Palliative Care in Uganda started to develop in the 1990s in response to the large numbers of (mainly young) people who were dying from HIV/AIDs – stigmatised by their terrified families and friends.

Access to free and effective treatment has transformed the lives of affected people, and dramatically reduced the death rate. Hospice Africa was set up in Kampala in 1993, and now Palliative care has widened to encompass anyone with a life limiting condition.

In 2006, Ann Goodman, a GP from Manchester, visited Kagando with Anne Brown and Christine Payne who were both nurses. They were saddened by the number of patients with advanced cancer who were sent home without any counselling or pain relief and saw the need for palliative care. They visited the hospices in Mbarara and Kampala to see what might be possible at Kagando, and with the support from the management and a lot of help from Tasi (who was in charge of outpatients) they started seeing patients both at the hospital and at home. Back in England Ann raised money for a vehicle to facilitate home visits, and also supported one of the nurses to get a diploma then a degree in Palliative care.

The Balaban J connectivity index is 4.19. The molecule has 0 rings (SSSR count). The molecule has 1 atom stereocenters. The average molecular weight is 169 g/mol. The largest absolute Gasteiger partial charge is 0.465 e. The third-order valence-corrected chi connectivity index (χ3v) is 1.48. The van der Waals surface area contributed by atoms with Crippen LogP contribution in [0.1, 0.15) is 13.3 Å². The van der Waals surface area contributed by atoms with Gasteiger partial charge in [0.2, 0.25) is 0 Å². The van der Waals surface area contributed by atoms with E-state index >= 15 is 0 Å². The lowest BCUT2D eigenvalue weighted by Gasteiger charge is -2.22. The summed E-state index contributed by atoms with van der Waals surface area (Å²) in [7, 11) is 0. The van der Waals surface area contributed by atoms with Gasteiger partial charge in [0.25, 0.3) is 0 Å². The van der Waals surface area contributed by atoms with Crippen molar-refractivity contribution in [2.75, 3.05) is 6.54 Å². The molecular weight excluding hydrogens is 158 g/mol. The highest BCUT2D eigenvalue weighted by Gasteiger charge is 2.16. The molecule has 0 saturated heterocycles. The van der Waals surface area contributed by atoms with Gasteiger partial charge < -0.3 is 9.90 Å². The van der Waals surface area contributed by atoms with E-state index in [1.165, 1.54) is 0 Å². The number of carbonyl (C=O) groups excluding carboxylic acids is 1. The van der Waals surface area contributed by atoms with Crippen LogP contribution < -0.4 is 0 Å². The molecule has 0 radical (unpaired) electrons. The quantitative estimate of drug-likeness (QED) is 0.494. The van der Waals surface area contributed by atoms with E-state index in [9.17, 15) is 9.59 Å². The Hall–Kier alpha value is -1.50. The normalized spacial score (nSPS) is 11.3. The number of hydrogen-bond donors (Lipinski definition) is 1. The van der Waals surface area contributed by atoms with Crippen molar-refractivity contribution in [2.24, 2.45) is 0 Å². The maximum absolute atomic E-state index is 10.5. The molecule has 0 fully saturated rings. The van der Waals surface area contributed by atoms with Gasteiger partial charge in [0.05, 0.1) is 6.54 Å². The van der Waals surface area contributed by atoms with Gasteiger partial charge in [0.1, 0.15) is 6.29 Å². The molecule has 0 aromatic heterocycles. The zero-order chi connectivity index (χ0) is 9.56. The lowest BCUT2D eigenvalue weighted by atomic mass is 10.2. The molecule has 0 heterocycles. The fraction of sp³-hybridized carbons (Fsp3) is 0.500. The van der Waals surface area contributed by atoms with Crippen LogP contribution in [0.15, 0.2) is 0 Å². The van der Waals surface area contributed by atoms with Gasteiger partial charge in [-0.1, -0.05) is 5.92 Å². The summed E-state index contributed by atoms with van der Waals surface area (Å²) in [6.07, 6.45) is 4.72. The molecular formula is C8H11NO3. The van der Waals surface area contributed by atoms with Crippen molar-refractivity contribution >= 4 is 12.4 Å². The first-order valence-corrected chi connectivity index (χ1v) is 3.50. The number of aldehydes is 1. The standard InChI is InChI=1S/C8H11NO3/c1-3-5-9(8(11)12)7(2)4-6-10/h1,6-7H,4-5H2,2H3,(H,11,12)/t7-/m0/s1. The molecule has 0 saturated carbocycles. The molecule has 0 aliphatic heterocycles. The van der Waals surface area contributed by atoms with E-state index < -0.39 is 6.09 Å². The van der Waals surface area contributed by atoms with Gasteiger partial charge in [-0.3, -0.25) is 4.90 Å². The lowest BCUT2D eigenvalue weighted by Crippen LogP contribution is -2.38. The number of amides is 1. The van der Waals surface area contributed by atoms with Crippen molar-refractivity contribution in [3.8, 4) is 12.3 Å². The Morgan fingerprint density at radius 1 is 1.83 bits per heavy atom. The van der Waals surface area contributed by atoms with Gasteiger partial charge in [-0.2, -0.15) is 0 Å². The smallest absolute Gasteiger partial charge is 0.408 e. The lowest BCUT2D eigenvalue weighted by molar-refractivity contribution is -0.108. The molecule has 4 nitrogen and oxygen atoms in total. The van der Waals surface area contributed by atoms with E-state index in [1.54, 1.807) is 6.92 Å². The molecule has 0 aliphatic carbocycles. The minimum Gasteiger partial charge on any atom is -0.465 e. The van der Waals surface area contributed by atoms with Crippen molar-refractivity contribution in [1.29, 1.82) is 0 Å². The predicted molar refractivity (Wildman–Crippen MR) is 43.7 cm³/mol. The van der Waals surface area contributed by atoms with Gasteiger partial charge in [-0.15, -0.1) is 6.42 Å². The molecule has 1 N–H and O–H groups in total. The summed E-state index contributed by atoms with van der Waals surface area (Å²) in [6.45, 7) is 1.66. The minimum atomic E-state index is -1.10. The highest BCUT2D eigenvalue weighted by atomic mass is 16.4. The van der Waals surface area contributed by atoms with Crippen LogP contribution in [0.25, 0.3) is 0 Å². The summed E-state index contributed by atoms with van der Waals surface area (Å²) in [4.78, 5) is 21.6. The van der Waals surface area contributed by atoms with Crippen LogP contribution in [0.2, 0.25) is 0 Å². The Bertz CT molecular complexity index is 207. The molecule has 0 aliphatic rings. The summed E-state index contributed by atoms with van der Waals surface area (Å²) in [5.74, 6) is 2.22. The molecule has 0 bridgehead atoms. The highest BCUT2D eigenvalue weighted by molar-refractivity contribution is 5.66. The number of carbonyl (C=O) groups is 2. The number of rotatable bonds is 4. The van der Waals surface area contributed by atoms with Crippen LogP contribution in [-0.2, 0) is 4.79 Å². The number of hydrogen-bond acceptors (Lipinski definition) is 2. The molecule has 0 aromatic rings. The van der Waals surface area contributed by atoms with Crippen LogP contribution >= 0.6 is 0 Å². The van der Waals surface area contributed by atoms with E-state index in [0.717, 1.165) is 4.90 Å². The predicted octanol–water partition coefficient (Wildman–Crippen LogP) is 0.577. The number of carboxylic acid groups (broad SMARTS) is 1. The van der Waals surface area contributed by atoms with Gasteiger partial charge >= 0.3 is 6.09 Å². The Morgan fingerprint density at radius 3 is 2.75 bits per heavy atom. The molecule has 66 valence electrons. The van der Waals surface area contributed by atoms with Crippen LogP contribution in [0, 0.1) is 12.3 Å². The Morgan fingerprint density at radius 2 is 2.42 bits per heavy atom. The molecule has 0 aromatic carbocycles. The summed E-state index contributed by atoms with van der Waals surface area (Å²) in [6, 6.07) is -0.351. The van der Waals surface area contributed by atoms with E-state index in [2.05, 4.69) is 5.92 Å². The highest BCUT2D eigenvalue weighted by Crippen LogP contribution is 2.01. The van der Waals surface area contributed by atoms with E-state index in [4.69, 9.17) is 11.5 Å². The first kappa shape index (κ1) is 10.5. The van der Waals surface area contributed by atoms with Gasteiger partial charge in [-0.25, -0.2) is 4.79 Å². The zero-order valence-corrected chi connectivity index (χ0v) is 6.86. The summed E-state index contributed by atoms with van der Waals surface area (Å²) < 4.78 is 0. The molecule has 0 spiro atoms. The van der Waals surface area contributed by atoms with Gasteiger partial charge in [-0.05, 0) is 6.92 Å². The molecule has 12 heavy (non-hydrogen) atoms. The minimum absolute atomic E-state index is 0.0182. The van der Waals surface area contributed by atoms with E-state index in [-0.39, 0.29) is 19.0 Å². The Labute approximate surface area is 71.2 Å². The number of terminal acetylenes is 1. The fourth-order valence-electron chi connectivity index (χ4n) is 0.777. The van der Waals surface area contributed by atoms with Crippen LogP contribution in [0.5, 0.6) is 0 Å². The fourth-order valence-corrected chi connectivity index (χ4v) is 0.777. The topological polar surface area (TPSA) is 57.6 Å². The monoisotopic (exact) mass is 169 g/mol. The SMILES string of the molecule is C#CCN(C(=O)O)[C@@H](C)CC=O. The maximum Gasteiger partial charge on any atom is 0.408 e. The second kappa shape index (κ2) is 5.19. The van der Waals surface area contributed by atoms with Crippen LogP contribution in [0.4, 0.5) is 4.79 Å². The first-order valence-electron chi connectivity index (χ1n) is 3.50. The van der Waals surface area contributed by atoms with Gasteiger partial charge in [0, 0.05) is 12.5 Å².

The Palliative care team is now headed by Sidora. They see inpatients, outpatients, continue to do outreach clinics in several villages and home visits. Oral morphine is available from the hospice in Kampala, and carefully monitored.

Preparing to go on an outreach. Tasi (on the right) still comes to help despite many years of retirement
Rhona and Sidora in the office